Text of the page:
One of my favorite actresses is Zooey Deschanel and she said something that really underscores this topic of being feminine in today’s society.
“My theory is that people in this day and age want to dismiss things. So they want to be able to dismiss you,” Deschanel says. “They say, ‘You don’t belong, you don’t deserve this because here’s why, and let me find an intellectual argument for why you wearing pink or cuff sleeves or a bow makes you not worthy of your accomplishments. Everything you’ve done doesn’t matter because you wore the wrong thing or you speak in a way that’s feminine or you identify yourself as feminine.’ And I just think that’s bull****. And smart people are doing it, and that’s surprising to me. I’ll give them being smart, but they’re being very shortsighted.”
Another quote I love is from “The Joy of Womanhood” talk given by Margaret D. Nadauld in 2000. She said, “The world has enough women who are tough; we need women who are tender. There are enough women who are coarse; we need women who are kind. There are enough women who are rude; we need women who are refined. We have enough women of fame and fortune; we need more women of faith. We have enough greed; we need more goodness. We have enough vanity; we need more virtue. We have enough popularity; we need more purity.”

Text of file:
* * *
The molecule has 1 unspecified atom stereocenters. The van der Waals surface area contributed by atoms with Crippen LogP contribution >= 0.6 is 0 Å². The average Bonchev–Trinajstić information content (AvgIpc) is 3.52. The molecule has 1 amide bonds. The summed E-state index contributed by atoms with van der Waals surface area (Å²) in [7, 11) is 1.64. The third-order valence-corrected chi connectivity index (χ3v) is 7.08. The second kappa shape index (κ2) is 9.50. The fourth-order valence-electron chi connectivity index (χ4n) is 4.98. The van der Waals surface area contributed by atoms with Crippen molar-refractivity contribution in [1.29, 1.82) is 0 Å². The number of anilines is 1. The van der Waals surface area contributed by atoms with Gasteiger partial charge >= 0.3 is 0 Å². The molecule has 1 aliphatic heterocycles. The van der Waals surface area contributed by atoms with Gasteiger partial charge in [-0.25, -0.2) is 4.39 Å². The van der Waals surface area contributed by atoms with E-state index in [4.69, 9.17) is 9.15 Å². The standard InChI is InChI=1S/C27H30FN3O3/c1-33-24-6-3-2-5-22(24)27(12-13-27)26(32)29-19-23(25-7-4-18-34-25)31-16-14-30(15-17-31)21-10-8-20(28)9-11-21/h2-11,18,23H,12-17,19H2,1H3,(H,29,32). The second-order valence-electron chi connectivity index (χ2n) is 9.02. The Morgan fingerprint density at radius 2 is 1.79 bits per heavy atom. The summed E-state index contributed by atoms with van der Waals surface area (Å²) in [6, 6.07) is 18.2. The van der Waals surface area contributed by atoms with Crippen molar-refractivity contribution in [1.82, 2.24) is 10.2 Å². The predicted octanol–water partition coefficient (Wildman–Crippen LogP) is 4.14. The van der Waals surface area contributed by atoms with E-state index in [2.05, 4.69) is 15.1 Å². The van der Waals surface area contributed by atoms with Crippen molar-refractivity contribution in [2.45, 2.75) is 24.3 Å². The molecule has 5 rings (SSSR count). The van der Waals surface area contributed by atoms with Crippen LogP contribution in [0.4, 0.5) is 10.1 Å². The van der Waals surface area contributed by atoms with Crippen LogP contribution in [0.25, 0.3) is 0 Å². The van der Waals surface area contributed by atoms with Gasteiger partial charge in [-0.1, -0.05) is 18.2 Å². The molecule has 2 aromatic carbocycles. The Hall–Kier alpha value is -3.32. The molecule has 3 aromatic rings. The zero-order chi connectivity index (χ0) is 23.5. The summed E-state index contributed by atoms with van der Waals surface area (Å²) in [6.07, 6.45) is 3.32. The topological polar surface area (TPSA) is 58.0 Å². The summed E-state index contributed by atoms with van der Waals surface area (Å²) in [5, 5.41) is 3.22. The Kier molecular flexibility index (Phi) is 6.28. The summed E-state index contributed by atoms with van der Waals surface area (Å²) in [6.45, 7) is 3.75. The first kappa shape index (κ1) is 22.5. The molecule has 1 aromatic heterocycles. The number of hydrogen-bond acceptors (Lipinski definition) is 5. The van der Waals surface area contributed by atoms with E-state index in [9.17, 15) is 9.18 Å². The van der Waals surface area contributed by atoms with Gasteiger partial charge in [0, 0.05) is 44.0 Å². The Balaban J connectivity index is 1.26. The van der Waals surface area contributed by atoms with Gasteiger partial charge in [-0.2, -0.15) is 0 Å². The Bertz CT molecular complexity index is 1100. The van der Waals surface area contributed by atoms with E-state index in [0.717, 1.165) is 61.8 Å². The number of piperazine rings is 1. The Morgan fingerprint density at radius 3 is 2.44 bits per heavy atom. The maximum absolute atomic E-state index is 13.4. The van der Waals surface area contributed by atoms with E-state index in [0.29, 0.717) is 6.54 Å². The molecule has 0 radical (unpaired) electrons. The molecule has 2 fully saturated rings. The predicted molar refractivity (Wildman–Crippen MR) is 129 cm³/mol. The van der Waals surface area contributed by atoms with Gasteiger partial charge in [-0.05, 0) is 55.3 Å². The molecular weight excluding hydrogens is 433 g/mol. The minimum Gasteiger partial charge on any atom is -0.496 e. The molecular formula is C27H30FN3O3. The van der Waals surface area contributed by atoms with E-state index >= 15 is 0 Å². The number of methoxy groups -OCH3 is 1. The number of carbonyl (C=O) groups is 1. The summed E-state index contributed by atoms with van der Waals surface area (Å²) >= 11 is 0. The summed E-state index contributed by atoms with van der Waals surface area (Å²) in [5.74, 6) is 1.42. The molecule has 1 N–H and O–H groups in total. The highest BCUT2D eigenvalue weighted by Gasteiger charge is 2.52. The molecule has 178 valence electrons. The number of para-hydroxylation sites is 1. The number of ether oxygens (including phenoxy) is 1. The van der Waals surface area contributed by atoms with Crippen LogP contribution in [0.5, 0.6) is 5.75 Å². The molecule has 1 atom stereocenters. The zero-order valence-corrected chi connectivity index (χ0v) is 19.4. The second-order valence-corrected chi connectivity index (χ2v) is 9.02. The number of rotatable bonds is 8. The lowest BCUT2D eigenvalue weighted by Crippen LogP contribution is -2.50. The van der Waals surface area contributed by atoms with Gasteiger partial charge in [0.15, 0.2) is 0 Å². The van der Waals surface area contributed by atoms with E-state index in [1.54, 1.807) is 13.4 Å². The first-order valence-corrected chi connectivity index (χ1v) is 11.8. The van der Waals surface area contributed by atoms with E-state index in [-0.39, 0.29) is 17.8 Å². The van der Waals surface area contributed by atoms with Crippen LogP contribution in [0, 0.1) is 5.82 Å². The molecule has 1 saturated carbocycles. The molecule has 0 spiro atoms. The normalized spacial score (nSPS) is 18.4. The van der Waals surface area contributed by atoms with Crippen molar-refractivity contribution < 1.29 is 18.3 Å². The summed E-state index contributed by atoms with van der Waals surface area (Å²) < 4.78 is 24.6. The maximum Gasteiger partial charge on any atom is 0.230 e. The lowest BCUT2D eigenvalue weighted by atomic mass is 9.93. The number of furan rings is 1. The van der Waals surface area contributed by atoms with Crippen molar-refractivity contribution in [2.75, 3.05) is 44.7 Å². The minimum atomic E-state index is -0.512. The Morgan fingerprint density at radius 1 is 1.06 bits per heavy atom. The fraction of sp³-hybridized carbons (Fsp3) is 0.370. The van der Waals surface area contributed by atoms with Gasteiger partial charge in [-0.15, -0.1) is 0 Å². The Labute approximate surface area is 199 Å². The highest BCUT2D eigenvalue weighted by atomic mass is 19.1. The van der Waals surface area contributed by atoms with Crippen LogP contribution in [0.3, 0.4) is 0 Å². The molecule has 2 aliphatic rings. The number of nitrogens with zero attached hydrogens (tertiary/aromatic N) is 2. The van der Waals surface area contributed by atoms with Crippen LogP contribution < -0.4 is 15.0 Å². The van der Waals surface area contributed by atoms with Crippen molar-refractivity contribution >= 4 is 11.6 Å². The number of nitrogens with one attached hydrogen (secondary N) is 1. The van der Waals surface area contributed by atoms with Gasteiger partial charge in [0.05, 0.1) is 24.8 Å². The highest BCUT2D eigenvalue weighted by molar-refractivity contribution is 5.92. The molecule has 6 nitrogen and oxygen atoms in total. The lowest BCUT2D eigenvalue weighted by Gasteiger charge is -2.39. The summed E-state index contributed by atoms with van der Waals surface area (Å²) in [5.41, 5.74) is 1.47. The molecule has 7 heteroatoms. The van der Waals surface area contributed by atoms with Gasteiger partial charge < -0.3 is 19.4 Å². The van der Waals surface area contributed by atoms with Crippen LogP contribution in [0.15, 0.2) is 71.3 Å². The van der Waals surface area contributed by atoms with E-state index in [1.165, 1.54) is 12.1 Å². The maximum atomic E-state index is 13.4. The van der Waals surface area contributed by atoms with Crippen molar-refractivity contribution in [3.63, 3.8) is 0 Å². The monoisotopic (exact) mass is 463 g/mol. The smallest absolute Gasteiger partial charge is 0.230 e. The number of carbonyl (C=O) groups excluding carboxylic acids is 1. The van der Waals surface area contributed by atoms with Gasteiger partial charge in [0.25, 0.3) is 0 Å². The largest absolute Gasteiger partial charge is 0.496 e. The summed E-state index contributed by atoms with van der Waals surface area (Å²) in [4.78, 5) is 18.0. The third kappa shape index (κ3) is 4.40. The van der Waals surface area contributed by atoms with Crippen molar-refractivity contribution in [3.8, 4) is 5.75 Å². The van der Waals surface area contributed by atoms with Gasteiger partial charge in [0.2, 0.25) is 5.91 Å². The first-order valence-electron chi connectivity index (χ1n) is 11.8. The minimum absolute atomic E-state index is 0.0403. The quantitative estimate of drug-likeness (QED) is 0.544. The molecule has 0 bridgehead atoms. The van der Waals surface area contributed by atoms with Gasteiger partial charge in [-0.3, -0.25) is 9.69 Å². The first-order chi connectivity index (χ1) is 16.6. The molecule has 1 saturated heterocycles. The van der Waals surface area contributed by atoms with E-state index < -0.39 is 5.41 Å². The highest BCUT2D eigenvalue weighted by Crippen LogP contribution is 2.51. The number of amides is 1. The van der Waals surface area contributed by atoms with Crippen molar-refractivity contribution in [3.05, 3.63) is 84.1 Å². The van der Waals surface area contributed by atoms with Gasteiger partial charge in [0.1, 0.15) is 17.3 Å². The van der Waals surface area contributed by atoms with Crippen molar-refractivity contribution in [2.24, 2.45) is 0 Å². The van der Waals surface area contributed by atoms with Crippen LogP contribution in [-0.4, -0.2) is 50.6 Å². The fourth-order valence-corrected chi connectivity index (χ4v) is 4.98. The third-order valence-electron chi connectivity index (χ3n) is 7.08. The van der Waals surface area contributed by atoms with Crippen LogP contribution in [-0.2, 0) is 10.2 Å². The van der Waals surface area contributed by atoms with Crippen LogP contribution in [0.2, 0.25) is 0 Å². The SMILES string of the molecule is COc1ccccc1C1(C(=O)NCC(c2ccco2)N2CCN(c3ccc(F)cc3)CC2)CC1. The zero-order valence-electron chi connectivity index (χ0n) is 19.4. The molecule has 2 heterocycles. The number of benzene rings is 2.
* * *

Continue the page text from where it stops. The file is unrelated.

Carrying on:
The truth is–we aren’t put in a box, girls.
We can do anything and be anything.
But there’s nothing wrong with the way my niece’s eyes light up at a huge coloring page of a unicorn or the way my nephew giggles at the sight of a Nerf gun. It’s no “damage” of society that a two-year-old boy would rather kick a tea set than play with it and that a four-year-old girl will cry when he does so and kiss her baby’s head because, in her words, “it made the baby cry”.
These kids haven’t been taught from society yet. They haven’t been told to be tougher or to play with “smarter” toys or to call out for a change on what they unwrap on Christmas day. If the little girls find joy in building blocks too–good. So did I. But that doesn’t mean they’re any smarter or headed down a better path with those toys than when they’re cradling a stuffed kitten with a pink collar.
There is nothing wrong with being feminine, despite what our society says. There’s nothing wrong with tackling an engineering major and there’s nothing wrong with enjoying sports. Likewise, there’s nothing wrong with NOT enjoying those things.
There’s nothing wrong with NOT being an engineering major either, might I add. You can be a dancer, lost in sparkle and tight hair buns, or a mother with a handful of kiddos–and you are STILL a strong, smart woman who makes an impact on the world.
So, like the video does, I call out for change too.
Stop saying it’s bad to live the stereotypical traits of a girl.
Stop declaring, in essence, with propaganda in commercials and Hollywood and books, that women should become like men and if they exhibit any quality of a typical “girl” they aren’t using their brains or won’t go as far.
Stop taking the feminist movement so far that we lose our femininity.
Because there’s NOTHING wrong with preferring pink.